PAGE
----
The Focus at Donnachiara : Traditional Grapes from Campania Meet Modern Winemaking

Most wines available on the market today are made from international varietals. From Sauvignon Blanc and Chardonnay, to Merlot and Cabernet Sauvignon, many of the world’s vineyards have been focused on the cultivation of these well-known grapes partly because they are universally familiar and satisfy global palates. However, Donnachiara vineyard in Montefalcone di Val Fortore, Campania believes in the importance of planting local varietals and crafting wines that highlight the distinctive traits and qualities that are exclusive to these traditional grapes. The 5 generation family-owned Italian vineyard occupies an ideal location for producing Fiano di Avellino, Greco di Tufo and Taurasi.


Ilaria Petito manages the vineyard with her mother Chiara. The vineyard is named for Ilaria’s grandmother. Ilaria decided to cultivate Falanghina at the vineyard along with these 3 traditional varietals. Donnachiara adheres to the guidelines established by the “Misura C.E. n 1257/99” “Produzione integrata della Regione Campania” and limits the use of chemicals while using environmentally conscious methods in the production of their wines whenever possible.



Donnachiara showcased the best of their 2016 harvest on October 13, 2017 beginning with 3 white varietals at Il Gattopardo in New York City  A quartet of small bites: a crudo of raw sea bass marinated with lime and herbs, a country-style pizza topped with escarole, Gaeta olives and pecorino, a mozzarella-filled puff pastry flavored with an anchovy-based sauce and a rice ball with peas, parmesan and veal sauce, and an appetizer of Neapolitan-style long and flat square-shaped pasta topped with assorted seafood were paired with the 3 white wines.




The first wine poured was a Beneventano Falanghina IGT, “Resilienza”, 2016, made from 100 percent Falanghina. Grapes for this wine were manually harvested during the coolest time of day. The grapes were then fermented in stainless steel. No malolactic fermentation was used in the production of this wine. The resulting vintage was soft and balanced with floral and white tea aromas. The wine had elegant notes of pear, ripe green apple and apricot, and fresh acidity, followed by a delicate and supple finish. This first vintage of Falanghina produced by Donnachiara emphasizes the floral and fruit-driven aspects of this fine varietal.

 The second, a Fiano di Avellino D.O.C.G., 2016 comprised of 100 percent pressed and rapidly cooled Fiano grapes that did not undergo malolactic fermentation after being placed in steel vats for 15 days was crisp, and full of tropical fruit, nutty and subtle mineral notes. This wine can likely age well much like a Bourgogne.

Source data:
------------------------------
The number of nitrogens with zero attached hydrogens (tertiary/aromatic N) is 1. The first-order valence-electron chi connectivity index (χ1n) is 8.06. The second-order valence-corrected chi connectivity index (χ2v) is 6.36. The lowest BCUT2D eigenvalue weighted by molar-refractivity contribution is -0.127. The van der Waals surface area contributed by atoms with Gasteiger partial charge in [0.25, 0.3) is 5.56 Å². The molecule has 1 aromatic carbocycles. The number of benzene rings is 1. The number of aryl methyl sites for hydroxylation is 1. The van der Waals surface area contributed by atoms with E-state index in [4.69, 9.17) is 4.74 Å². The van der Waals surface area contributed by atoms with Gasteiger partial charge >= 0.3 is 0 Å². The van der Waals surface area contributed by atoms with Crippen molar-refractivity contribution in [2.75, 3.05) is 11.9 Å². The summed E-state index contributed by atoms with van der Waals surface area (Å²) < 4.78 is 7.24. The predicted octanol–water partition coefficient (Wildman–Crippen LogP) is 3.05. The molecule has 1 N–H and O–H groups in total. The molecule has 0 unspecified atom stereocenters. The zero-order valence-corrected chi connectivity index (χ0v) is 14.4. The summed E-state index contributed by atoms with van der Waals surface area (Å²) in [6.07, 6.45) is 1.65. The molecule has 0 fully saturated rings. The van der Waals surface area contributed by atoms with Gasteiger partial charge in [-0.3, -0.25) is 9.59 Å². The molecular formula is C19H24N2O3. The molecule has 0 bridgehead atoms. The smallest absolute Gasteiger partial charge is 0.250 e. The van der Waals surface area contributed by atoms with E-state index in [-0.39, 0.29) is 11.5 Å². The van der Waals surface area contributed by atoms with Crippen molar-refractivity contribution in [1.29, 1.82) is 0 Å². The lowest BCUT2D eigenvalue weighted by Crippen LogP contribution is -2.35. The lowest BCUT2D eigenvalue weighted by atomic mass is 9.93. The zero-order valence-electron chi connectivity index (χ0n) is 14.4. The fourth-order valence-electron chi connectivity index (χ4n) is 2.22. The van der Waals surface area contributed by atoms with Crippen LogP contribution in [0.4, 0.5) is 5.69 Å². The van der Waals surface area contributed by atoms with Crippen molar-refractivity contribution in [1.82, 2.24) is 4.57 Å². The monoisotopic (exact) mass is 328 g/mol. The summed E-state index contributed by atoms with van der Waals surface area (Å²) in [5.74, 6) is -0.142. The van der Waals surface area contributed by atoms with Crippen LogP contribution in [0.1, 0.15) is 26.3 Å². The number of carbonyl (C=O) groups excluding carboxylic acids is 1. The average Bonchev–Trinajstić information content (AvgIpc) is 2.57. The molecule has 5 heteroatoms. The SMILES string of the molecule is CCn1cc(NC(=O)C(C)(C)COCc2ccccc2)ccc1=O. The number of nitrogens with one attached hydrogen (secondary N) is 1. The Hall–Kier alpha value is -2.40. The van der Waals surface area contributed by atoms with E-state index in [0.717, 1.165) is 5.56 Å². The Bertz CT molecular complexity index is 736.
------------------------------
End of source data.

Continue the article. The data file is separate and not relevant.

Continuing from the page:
The third, a Greco di Tufo D.O.C.G., 2016 consisted of 100 percent Greco. The grapes are gently crushed and cold decanting (of the must) occurs before it is fermented in steel vats for 15 days. It was lively and smooth with lush citrus and orchard fruit notes.



A loin of lamb croquette seasoned with herbs and served with sauteed potatoes and spinach, and a dessert of rum baba served with iced coffee and cream were chosen to complement 3 reds. These included an Irpinia Aglianico D.O.C., 2015 that was fermented in stainless steel tanks for 15 days before undergoing malolactic fermentation in 20 percent new oak barriques. Rich aromas of mocha and espresso, and notes of ripe plums, dark berries and chocolate, rounded out the inherent tannic quality of this grape.


An older 100 percent Aglianico vintage, a Taurasi D.O.C.G., 2013 underwent a production process where the must of the manually picked grapes was fermented in stainless steel tanks and allowed to mature on their skins for 15 days after the grapes were pressed. Malolactic fermentation was done in barriques. This full-bodied and powerful wine is rich with berry, plum and violet aromas. Notes of cherries, coffee, berries and dark chocolate persist in this structured and complex wine.


A Taurasi Riserva D.O.C.G., 2012 made with 100 percent select Aglianico that are manually harvested, soft pressed and left in contact with their skins for 20 days before undergoing malolactic fermentation in barriques was characterized by rich aromas of dark berries, violets and cherries. Notes of plum, ripe raspberries and coffee were also present. This refined wine shows good aging potential.

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